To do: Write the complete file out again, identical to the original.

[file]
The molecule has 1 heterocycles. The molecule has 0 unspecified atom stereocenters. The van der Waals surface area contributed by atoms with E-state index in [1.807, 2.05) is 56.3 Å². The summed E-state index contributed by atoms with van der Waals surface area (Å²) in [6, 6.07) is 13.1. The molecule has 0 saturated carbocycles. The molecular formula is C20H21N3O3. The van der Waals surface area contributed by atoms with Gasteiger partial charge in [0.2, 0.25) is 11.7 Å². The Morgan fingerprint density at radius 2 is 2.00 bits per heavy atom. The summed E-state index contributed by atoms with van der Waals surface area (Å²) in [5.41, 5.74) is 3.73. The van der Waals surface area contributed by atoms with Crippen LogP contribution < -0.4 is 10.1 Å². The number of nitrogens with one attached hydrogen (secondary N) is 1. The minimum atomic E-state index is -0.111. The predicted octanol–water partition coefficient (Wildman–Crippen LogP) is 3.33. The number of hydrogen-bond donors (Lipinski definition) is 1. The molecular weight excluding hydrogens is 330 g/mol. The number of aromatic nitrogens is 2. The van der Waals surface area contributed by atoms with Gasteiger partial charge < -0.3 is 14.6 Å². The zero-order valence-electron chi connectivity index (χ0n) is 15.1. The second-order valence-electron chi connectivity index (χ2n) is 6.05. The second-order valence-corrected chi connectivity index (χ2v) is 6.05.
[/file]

The molecule has 1 heterocycles. The molecule has 0 unspecified atom stereocenters. The van der Waals surface area contributed by atoms with E-state index in [1.807, 2.05) is 56.3 Å². The summed E-state index contributed by atoms with van der Waals surface area (Å²) in [6, 6.07) is 13.1. The molecule has 0 saturated carbocycles. The molecular formula is C20H21N3O3. The van der Waals surface area contributed by atoms with Gasteiger partial charge in [0.2, 0.25) is 11.7 Å². The Morgan fingerprint density at radius 2 is 2.00 bits per heavy atom. The summed E-state index contributed by atoms with van der Waals surface area (Å²) in [5.41, 5.74) is 3.73. The van der Waals surface area contributed by atoms with Crippen LogP contribution < -0.4 is 10.1 Å². The number of nitrogens with one attached hydrogen (secondary N) is 1. The minimum atomic E-state index is -0.111. The predicted octanol–water partition coefficient (Wildman–Crippen LogP) is 3.33. The number of hydrogen-bond donors (Lipinski definition) is 1. The molecular weight excluding hydrogens is 330 g/mol. The number of aromatic nitrogens is 2. The van der Waals surface area contributed by atoms with Gasteiger partial charge < -0.3 is 14.6 Å². The zero-order valence-electron chi connectivity index (χ0n) is 15.1. The second-order valence-electron chi connectivity index (χ2n) is 6.05. The second-order valence-corrected chi connectivity index (χ2v) is 6.05.